Commercial Fishermen

Workers’ Compensation in the Commercial Fishing Industry

State workers’ compensation benefits do not normally apply to commercial fishermen.

  • When commercial fishermen, mariners or seamen are injured while working, they are covered for their injuries under the federal Jones Act and Federal Maritime Law.
  • Insurance coverage for commercial fishermen is written by insurance carriers who specialize in this type of exposure. Coverage is more expensive for Jones Act claims than workers’ compensation insurance due to the higher risk involved.

The workforce for commercial fishing boats or fleets is normally rugged men who are often faced with difficult working conditions. Safety is a constant concern with the men looking out for each other and themselves.

The Jones Act is similar to state workers’ compensation acts in the benefits provided. It has its own lingo of “Maintenance & Cure.”

  • “Maintenance” refers providing the fisherman with a daily living allowance — an indemnity benefit — until the fisherman reaches his maximum medical improvement.
  • “Cure” refers to providing all necessary medical benefits, at the medical providers selected by the fisherman.

While the Jones Act is similar to workers’ compensation in providing medical and indemnity benefits, there are differences between the Jones Act and workers’ comp.

  • It is not an exclusive remedy for work related injuries.
  • If the fisherman can prove the vessel owner was negligent or that the vessel was not seaworthy, the fisherman can also file suit for:
    • Pain and suffering
    • Loss of future earnings
    • Disability
    • Cost of vocational retraining.

The Jones Act covers occupations besides commercial fishermen. Some of the other occupations covered by the Jones Act include:

  • Shrimp boats
  • Ferries
  • Water taxis
  • Divers
  • Crews of riverboat casinos
  • Barges and tugboat
  • Tankers
  • Offshore oil rigs

Transitional / Modified Duties in the Commercial Fishing Industry

Commercial fishing is the most hazardous occupation per the Center for Disease Control and accommodating restrictions in this industry can be a challenge. This industry has a fatality rate between 26 to 30 times the national average in all other industries. http://www.bls.gov/oco/ocos177.htm (opens in new window)

The strenuous physical demands of working as a deckhand on board a ship, tug, ferry, or commercial fishing vessel, injuries can leave employees with permanent disabilities or cause physical impairments which prohibit workers from returning to their usual employment aboard a ship.

Injured crewmen should not be put back to work aboard a ship if it will compromise their safety or the safety of their fellow crewmen. Working on the deck of a ship at sea is one of the most physically demanding jobs in the world. Continued and constant stress of shipboard work places extreme stress on joints, bones, and muscles, leading to possible aggravation of other injuries if placed back to work in a physically demanding task. Look for tasks offsite unless the ship will be in port for a duration of time.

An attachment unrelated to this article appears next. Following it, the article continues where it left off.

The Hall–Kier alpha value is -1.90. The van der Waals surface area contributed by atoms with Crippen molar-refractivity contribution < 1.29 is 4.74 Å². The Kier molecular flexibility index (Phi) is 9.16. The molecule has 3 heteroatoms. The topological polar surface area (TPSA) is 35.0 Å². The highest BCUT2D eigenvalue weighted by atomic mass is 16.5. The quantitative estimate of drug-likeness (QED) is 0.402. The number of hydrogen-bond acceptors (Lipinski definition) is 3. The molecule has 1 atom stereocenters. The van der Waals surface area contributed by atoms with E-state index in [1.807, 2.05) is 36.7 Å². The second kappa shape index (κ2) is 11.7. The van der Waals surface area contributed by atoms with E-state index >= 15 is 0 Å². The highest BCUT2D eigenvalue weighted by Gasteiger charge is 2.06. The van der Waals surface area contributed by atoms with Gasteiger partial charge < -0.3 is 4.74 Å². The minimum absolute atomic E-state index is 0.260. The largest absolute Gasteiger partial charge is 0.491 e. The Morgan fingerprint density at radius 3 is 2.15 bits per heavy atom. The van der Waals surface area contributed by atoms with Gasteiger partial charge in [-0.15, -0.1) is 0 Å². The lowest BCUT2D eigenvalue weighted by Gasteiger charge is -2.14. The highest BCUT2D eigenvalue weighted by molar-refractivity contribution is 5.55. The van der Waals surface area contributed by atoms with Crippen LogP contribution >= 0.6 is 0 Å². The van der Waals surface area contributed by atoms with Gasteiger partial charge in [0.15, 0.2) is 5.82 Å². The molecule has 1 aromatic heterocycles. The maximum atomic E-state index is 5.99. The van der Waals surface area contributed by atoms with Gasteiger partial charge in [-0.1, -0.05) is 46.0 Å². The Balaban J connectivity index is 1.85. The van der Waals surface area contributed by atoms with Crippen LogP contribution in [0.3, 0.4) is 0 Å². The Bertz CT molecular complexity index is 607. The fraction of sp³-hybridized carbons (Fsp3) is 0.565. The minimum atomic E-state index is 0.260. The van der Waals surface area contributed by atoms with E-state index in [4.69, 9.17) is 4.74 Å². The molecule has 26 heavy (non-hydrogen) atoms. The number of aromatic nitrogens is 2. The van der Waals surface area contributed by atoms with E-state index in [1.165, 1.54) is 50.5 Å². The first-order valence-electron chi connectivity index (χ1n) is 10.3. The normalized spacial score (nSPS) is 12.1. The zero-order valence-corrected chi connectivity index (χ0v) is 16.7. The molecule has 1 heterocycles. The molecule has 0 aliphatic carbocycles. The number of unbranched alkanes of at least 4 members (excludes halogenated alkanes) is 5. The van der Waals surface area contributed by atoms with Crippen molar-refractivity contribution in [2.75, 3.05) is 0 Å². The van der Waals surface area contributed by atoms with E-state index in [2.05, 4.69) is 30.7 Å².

Many fishermen (56%) are self-employed. The larger companies can accommodate workers with net repair, ship maintenance etc. but for smaller companies and individual owners, the transitional duty opportunities are very limited. Many fishing ships are small employers with very limited options for modified duty.

The suggestion of doing clerical work is somewhat of a stretch because usually the boat’s captain takes care of his own paperwork, but in some cases it may be an option. As many fishermen work on a “share the wealth” format, a member who is not doing his share would be overcompensated and would likely find ways to help, if possible. The cannery for the processing of the fish is usually owned by someone else, so light duty is probably not available there. The light duty at a non-profit may be the best option. Discuss options with your carrier/claims administrator and vendors that find alternate jobs while workers are healing.

Placement with a non-profit agency could be a very good fit for employees who are not accommodated by an employer. Work at a charitable organization will help keep the employee active and productive and not so much focused on an injury and disability.

If there is an applicable union contract, be sure to review the terms to verify modified duty is not prohibited or restricted. If it is, consider trying to negotiate it out of the contract.

Consider a restricted fisherman for:

Clerical Work: Assist office staff in placing orders, data entry or keeping books.
Net Repair: Repair nets, assess need for repair, do quality control of repaired nets, or supervise others doing net repair while off of vessel.
Ship Maintenance: If there are vessels in port, light maintenance may include sanding, painting and checking safety equipment.
Watch Duty: At the base of operation, on shore, there may be opportunities for regularly scheduled shifts for security responsibilities.


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